Val d’Isère is the most popular ski resort in the world for the British for good reason. The resort itself is an attractive, sophisticated winter town that has everything you could need and linked with neighbouring Tignes, it forms half of the huge and incredibly snow-sure Espace Killy ski area (now officially… and inventively… named the Val d’Isere-Tignes area).

The resort

La Daille is the first village you reach as you come up the 32km climb from Bourg-St-Maurice and the ski area stretches up the valley from here. A couple of kilometres down the road and you reach Val d’Isère before the hamlets of Le Laisinant and Le Fornet. When booking accommodation in Val d’Isere be sure to check which village you are in as La Daille and Le Fornet aren’t really walkable to Val d’Isere although the incredibly reliable free bus service does run from 7:35am until 2:40am.

Val d’Isère itself dates back to 1664, giving it much more character than most high-altitude resorts. However, it was not always the picturesque resort that it is today and the beautification truly began in 1992 for the Albertville Winter Olympics when the La Face black run hosted the men’s downhill, Super G and giant slalom. It can now claim a luxury offering to compete with the world’s best while balancing this with a more down to earth feel than the likes of Courchevel or Mégève.

The slopes

The ski area, covering Val d’Isère and Tignes, is enormous and exciting. It has over 300km of pistes, more than 90 lifts and heights of up to 3,456m. It also has a whopping 24,710 acres of off-piste fun, or three times more than Whistler, the biggest area in North America. The mountains here are, for the most part, high and steep; epitomised by the famous La Face (pro tip: if you are going to brave this long and near vertical run, do it in the morning when the snow is groomed and you are fresh. It becomes heavily moguled by the end of the day).

The main nursery slope with a free chair-lift is on the front de neige in the village centre, there is a beginner area in La Daille and there’s now one at the top of Solaise too, where the mountain has been regraded to produce some gentle and safe slopes. When returning to Val d’Isère village at day’s end, beginners and intermediates should consider taking a gondola down. The runs home from the Solaise, Bellevarde and Fornet areas are all challenging, especially after a hard day of skiing.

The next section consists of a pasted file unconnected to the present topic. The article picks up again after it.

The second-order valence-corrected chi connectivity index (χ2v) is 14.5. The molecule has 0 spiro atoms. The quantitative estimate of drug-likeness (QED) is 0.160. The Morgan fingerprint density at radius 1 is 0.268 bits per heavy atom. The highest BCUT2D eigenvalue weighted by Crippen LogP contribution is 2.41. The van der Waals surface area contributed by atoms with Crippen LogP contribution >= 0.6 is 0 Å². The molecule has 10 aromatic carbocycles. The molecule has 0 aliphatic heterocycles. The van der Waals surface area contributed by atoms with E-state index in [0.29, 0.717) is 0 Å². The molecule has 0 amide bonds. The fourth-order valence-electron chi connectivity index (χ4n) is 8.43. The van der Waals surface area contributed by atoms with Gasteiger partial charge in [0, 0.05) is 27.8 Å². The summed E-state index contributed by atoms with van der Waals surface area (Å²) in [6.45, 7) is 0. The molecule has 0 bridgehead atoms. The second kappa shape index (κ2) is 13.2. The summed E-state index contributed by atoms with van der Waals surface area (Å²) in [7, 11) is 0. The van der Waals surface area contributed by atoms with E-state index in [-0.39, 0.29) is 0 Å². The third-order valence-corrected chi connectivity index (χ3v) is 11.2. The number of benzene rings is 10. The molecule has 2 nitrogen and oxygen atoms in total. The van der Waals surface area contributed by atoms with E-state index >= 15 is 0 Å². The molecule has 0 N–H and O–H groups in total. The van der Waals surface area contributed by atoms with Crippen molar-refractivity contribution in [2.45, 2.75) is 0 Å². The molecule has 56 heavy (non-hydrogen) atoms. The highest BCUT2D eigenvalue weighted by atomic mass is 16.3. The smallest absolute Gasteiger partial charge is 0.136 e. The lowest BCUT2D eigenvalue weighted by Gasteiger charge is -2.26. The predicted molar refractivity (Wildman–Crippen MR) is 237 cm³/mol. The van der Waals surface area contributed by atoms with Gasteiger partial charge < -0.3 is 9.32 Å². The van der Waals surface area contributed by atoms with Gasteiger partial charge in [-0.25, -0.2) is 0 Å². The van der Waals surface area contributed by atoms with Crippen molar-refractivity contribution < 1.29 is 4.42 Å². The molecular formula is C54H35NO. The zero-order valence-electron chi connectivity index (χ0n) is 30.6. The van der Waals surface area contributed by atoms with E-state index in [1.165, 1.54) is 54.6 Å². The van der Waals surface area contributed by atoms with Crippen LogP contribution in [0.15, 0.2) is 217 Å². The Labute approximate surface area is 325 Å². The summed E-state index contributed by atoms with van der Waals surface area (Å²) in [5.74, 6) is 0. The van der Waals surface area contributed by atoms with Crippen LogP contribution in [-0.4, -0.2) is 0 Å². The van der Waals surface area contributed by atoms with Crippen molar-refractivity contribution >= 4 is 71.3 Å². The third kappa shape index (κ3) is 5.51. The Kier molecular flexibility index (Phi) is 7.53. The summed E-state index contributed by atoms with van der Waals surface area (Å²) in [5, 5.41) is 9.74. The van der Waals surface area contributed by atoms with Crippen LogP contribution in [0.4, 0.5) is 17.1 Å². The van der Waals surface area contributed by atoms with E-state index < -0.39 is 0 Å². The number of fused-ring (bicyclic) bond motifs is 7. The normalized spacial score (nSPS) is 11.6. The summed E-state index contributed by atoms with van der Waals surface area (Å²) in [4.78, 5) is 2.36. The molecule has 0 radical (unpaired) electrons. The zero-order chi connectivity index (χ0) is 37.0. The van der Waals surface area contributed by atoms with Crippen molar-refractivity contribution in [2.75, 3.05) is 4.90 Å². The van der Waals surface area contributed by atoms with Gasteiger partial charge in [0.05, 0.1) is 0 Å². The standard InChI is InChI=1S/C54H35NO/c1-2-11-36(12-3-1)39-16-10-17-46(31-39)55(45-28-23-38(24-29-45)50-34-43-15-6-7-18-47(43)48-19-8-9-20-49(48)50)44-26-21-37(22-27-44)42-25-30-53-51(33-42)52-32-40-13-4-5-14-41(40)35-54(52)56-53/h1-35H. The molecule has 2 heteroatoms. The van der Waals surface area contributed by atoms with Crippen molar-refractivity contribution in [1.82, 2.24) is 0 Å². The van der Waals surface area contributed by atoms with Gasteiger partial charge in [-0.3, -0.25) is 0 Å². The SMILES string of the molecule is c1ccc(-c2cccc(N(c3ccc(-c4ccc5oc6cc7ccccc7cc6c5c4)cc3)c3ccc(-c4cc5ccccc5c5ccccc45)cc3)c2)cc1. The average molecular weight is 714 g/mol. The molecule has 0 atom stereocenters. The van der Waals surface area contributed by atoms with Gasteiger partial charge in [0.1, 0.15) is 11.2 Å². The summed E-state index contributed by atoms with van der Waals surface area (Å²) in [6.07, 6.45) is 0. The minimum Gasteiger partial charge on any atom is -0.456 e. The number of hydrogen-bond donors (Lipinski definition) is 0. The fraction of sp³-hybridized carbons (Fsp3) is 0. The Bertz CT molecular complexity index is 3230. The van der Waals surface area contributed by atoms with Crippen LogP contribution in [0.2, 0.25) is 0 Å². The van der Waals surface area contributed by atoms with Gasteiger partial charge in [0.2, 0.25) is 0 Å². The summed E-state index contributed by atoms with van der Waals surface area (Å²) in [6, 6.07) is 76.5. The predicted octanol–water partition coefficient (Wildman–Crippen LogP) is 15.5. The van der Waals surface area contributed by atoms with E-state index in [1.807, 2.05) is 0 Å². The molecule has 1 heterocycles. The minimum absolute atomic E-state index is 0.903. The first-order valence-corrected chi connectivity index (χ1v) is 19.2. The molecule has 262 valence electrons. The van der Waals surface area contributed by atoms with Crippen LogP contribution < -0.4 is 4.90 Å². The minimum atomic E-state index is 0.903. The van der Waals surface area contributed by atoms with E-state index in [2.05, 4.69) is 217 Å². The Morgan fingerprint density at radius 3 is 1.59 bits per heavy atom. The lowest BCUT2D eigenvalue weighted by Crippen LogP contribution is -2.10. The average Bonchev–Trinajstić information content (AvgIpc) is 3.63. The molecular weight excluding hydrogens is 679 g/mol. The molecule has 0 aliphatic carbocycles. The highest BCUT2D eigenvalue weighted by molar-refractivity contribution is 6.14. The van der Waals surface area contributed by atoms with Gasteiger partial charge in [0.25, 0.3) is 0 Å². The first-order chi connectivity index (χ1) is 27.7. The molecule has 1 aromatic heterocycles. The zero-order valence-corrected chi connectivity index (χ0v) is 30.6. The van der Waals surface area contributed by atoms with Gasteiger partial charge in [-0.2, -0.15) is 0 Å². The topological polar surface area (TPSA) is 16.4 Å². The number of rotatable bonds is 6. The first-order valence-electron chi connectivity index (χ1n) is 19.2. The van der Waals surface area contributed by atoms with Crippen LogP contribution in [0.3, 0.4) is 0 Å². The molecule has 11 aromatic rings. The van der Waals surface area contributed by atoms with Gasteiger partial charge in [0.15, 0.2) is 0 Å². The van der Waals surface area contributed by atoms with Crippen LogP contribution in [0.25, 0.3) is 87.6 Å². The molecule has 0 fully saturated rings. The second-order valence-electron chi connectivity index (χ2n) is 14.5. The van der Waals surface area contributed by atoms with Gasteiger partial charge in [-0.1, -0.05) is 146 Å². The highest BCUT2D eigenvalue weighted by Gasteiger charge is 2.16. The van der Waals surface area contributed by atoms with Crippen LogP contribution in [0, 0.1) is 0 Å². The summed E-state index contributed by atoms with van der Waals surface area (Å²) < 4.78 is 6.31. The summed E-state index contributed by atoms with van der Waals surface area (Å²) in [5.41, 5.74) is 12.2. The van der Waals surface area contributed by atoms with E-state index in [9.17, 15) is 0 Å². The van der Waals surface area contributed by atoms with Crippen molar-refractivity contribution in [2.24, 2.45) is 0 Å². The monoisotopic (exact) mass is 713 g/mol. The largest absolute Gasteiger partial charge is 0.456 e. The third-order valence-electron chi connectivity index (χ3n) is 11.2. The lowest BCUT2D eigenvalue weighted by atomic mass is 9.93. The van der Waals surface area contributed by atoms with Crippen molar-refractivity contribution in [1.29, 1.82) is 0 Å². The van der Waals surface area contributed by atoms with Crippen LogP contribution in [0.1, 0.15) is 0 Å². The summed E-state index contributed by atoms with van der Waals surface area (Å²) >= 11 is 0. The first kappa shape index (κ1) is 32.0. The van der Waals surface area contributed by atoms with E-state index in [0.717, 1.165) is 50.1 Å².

For the more experienced, the Oakley sponsored snow park is among Europe’s best and a day spent with an off-piste guide will be some of the best money you ever spend.

Val d’Isère has an incredible lift system, with lifts like the new Solaise Gondola capable of carrying 3,600 passengers per hour (with heated seats and wifi!), the largest snow-making capability in Europe and more space than you can ski in a week.

Apres

Val d’Isere has a huge variety of nightlife to rival any resort in the world. On the mountain, you have the original La Folie Douce - predictable perhaps, but no apres-ski round-up would be complete without this curated show of technobeats, flouro suits and dancing on tables. Our preference for outdoor-après falls closer to home though, at Cocorico, back in the village at the bottom of the Solaise run. It has live music every day with more of an indie-rock vibe than DJ beats, as well as pyrotechnics and dancing on tables, stages and anything else that you can find. But it does it without that scripted feel of the Folie Douce.

The Morris pub, as the name suggests, is a very British venue, with live sport and loud bands in the evenings. Meanwhile, yet another option for live music comes from Le Petit Danois, which not only serves an exceptional full English (Danish?) but also has live bands from 5pm and pints of red beer that flow until the early hours. Seriously, order a pint of Red Erik. But be warned, it’s potent!

And the party doesn’t stop when the bars shut, it simply moves to one of the several nightclubs – the famous Dicks Tea Bar being the popular choice that always delivers, while Doudoune is definitely worth a visit - it features surreal décor from the team behind Tomorrowland, supposedly the largest sound system in the Alps, and has played host to the likes of David Guetta, Pete Tong and Roger Sanchez.

Cuisine

Val d’Isère has an excellent and growing culinary reputation, complete with its own two-Michelin star L’Atelier Edmond in La Fornet and one-Michelin star La Table de l’Ours. However, we prefer La Grande Ourse if you are looking for a luxury meal. It first opened in 1936 when there was just one lift on the mountain – just outside the restaurant's door - and it has been a Val d’Isère institution ever since.

If out-and-out decadence isn’t your thing though but you still want to eat well, check out Restaurant Le 1789. It may not look as impressive, but the 1kg ‘cote de boeuf’, cooked on an open fire in the middle of the restaurant for you to share with a lucky partner, is sure to live long in the memory. Sur La Montagne in the high-street is also worth checking out but it’s a favourite with the locals so it’s worth booking in advance.

Up the mountain, Le Signal at the top of the La Fornet cable car is hard to beat or L’Armailly, in the charming village of Tignes Le Brevières, is a great option if you want a long ski to build the appetite.


Highlights

Resort altitude: 1850m
Highest point: 3456m
Area: Espace Killy, combining Tignes and Val d’Isère
Skiing: 300km
Greens: 22
Blues: 61
Reds: 46
Blacks: 25

Best spot for…

Après: Cocorico
Après-après: Le Petit Danois
A lavish meal: Le 1789
A rave: Dick’s Tea Bar or Doudoune
Casual meal: Sur La Montagne
Posh coffee: Arctic Cafe

Transfers:

Airport transfers: Chambéry 2 hours, Geneva 2hr30 – 3 hours
Eurostar transfers:  Bourg-St-Maurice 40 minutes